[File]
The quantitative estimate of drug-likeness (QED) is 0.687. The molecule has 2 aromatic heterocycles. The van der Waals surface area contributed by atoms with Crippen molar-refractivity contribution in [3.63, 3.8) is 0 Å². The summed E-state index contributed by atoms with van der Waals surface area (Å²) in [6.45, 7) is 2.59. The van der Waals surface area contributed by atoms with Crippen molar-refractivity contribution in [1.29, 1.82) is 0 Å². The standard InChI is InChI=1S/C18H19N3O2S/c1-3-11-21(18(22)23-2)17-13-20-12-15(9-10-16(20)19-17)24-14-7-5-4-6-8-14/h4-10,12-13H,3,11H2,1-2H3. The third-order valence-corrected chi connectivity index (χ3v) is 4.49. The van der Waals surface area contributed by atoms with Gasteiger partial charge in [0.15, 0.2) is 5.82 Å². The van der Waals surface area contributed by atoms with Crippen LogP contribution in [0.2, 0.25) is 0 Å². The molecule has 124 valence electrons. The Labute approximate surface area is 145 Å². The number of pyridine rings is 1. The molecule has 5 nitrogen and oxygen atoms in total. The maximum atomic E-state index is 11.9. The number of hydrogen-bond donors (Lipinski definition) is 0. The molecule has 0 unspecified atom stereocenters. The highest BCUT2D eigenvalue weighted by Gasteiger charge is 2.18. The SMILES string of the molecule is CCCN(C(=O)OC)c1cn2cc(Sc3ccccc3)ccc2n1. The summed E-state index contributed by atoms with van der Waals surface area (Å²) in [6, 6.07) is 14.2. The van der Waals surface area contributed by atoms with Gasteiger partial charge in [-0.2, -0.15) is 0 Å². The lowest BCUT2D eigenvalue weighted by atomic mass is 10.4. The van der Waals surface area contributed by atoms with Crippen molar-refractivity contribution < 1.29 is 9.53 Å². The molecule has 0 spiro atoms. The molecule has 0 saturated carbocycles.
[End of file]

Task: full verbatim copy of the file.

The quantitative estimate of drug-likeness (QED) is 0.687. The molecule has 2 aromatic heterocycles. The van der Waals surface area contributed by atoms with Crippen molar-refractivity contribution in [3.63, 3.8) is 0 Å². The summed E-state index contributed by atoms with van der Waals surface area (Å²) in [6.45, 7) is 2.59. The van der Waals surface area contributed by atoms with Crippen molar-refractivity contribution in [1.29, 1.82) is 0 Å². The standard InChI is InChI=1S/C18H19N3O2S/c1-3-11-21(18(22)23-2)17-13-20-12-15(9-10-16(20)19-17)24-14-7-5-4-6-8-14/h4-10,12-13H,3,11H2,1-2H3. The third-order valence-corrected chi connectivity index (χ3v) is 4.49. The van der Waals surface area contributed by atoms with Gasteiger partial charge in [0.15, 0.2) is 5.82 Å². The van der Waals surface area contributed by atoms with Crippen LogP contribution in [0.2, 0.25) is 0 Å². The molecule has 124 valence electrons. The Labute approximate surface area is 145 Å². The number of pyridine rings is 1. The molecule has 5 nitrogen and oxygen atoms in total. The maximum atomic E-state index is 11.9. The number of hydrogen-bond donors (Lipinski definition) is 0. The molecule has 0 unspecified atom stereocenters. The highest BCUT2D eigenvalue weighted by Gasteiger charge is 2.18. The SMILES string of the molecule is CCCN(C(=O)OC)c1cn2cc(Sc3ccccc3)ccc2n1. The summed E-state index contributed by atoms with van der Waals surface area (Å²) in [6, 6.07) is 14.2. The van der Waals surface area contributed by atoms with Gasteiger partial charge in [-0.2, -0.15) is 0 Å². The lowest BCUT2D eigenvalue weighted by atomic mass is 10.4. The van der Waals surface area contributed by atoms with Crippen molar-refractivity contribution < 1.29 is 9.53 Å². The molecule has 0 spiro atoms. The molecule has 0 saturated carbocycles.